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if you love me, don't let go

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i. Poe Dameron’s mother dies when he’s six.

He does not remember much of the day his father got the news--only how Poe opened the door to find a young woman with sad eyes, who looked down at him and said, “Oh, sweetheart,” in a sad, sad voice.

He does remember the funeral, though.

Here’s the thing: for a six-year-old, Poe had been a little short. So he had to climb up onto a stool to pay his respects, as it were.

He remembers staring at his mother’s dead face, at her closed eyes and clean uniform, and thinking, That’s not right. That’s not Mama. That’s not right.

He remembers walking through the graveyard, watching his mother’s coffin sink into the ground, pinching himself over and over because maybe, just maybe, this was all a bad dream--Mama wasn’t really dead, surely? He’d just. He’d just fallen asleep and this was a nightmare. That was all, yes. All he had to do to wake up was pinch himself awake.

He pinched himself so hard for so many times that a bruise formed on his arm, and Papa saw and held him close and told him, Poe, mijo, I’m so sorry. I’m so sorry.

Some nightmares you can’t wake up from. That’s something Poe learned, when he was seven--some nightmares don’t have the common decency to stay nightmares.


(An interlude, after the burial:

“But Mom!” Temmin whines. “I don’t wanna be here! This suit itches and it’s boring and I wanna go home!”

“Temmin,” says his mom, quietly, kneeling down to meet his gaze, “Temmin, please--I know you want to go home, but Shara Bey deserves your respect.”

“I never knew her,” Temmin stubbornly says. He really doesn’t know why his mom is so bent on paying her respects to someone he barely even knows. He really doesn’t even know why he’s here at all. “So it doesn’t matter. Let’s go home.”

Something flashes in his mother’s eyes, and her jaw sets the way it does when he’s about to be lectured. “Temmin Wexley,” she says, sternly, steel in her tone, “I raised you better than this. Be respectful--Mr. Dameron’s just lost his wife. And Poe’s just lost his mother.”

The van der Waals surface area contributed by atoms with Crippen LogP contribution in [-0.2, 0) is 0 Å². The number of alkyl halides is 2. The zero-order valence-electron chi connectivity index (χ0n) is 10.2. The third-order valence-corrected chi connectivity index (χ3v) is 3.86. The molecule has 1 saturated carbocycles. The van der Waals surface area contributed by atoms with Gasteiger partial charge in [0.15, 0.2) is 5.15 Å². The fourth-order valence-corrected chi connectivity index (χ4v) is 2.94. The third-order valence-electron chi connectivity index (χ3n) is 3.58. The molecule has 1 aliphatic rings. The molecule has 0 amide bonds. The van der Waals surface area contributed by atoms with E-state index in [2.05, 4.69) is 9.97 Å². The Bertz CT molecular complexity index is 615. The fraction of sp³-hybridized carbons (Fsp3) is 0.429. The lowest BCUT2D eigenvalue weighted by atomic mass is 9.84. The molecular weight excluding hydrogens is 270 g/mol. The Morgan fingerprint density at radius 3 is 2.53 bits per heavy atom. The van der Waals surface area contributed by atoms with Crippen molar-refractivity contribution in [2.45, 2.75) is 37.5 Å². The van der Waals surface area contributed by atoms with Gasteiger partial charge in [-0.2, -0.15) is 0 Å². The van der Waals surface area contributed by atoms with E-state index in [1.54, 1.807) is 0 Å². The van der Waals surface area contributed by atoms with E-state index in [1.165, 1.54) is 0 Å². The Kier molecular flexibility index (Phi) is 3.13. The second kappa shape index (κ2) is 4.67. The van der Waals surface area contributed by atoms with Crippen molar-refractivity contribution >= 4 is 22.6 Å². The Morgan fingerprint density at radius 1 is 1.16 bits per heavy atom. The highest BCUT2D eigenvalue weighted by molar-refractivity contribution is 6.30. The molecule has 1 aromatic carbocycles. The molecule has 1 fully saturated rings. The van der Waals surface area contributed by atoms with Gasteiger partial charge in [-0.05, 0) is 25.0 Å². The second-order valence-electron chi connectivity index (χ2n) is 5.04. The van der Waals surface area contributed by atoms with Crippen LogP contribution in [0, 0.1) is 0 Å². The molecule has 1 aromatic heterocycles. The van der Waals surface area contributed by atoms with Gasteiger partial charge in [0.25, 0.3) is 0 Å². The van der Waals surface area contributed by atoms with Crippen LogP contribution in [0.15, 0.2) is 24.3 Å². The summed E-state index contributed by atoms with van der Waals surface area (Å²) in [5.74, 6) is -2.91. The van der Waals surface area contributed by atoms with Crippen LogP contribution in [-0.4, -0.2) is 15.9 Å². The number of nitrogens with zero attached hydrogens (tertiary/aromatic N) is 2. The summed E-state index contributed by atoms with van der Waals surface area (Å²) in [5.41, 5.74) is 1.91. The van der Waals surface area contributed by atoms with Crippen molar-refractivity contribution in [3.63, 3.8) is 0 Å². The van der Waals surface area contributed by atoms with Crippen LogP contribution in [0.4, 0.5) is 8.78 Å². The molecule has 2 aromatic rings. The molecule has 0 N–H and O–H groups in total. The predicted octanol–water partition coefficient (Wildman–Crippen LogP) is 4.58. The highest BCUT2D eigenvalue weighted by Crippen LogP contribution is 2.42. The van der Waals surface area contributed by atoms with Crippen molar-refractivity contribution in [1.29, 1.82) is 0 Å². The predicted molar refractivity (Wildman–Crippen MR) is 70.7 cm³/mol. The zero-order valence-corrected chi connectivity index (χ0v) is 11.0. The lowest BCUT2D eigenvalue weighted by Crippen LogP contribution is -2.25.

“So?” Temmin huffs. “I don’t like Poe anyway.”

“So,” says Mom, “if I were in that coffin, and Poe was throwing a tantrum because he wanted to go home, would you be okay with that?”

“I’d punch him right in his face,” says Temmin, immediately.

“Exactly,” says his mom, standing up and pointing at a bench a short distance from the grave they’re at. “Timeout. Now. If you’re going to just throw a tantrum at a funeral, you can wait for me at a bench and think on what you did.”

Temmin huffs out a breath, then yanks his hand from her grasp and marches away from her. Fine--he’ll wait for her at this bench. He didn’t even want to be here anyway, just ‘cause Poe’s mom and Temmin’s mom knew each other doesn’t mean he’s going to like being here. Or this suit. This really itchy--

--someone’s already on the bench. It’s Poe, the sleeve of his suit rolled up, something purpling on his arm.

“What’re you doing?” Temmin asks.

Poe looks up. “Pinching myself,” he says, matter-of-factly.

“Why would you do that?” Temmin asks, hopping up onto the bench. “That’s dumb.”

“Because this is a bad dream, and I just gotta wake up,” Poe explains, with all the assured confidence of a six-year-old. “But I’m not pinching myself hard enough, I guess.”

Temmin stares at him. “How d’you know this is a bad dream?” he asks.

“Because Mama’s not supposed to die,” says Poe. “She’s not. She’s only supposed to die when she’s like a hundred and ten.”

“Nobody can get to a hundred and ten, dummy,” Temmin huffs.

“There was a tortoise that did,” Poe insists. “Anyway, this is a bad dream, and I’m gonna wake up right now--ow!”

“That was a really hard pinch,” says Temmin.

“Not hard enough,” says Poe, jaw set stubbornly, just as Kes Dameron walks over and says, “Poe, what are you--Poe!

“Hi, Mr. Dameron,” says Temmin.

“Hi, Temmin,” says Kes Dameron, absently, before bending down to meet his son’s gaze. “Poe, mijo, what are you doing?”

“I gotta wake up,” says Poe.

“He thinks this is a nightmare,” says Temmin, and he sees Kes Dameron’s face crumple, sees his usually smiling mouth twist into a broken upside-down caricature of a smile, sees the tears welling in his eyes. “Mr. Dameron?” Temmin asks.

“Poe,” says Kes Dameron, “Poe--I’m sorry, I’m so sorry--this is real. I’m so, so sorry.”

Poe’s face just--crumbles, then. “But,” he starts, “but--Mama can’t be gone. She can’t.”

“I’m sorry,” says Kes Dameron again, his eyes sad, and Temmin suddenly feels as if he’s intruding on something precious, something private. The man wraps his arms around his son. “I’m so sorry, Poe, mijo--”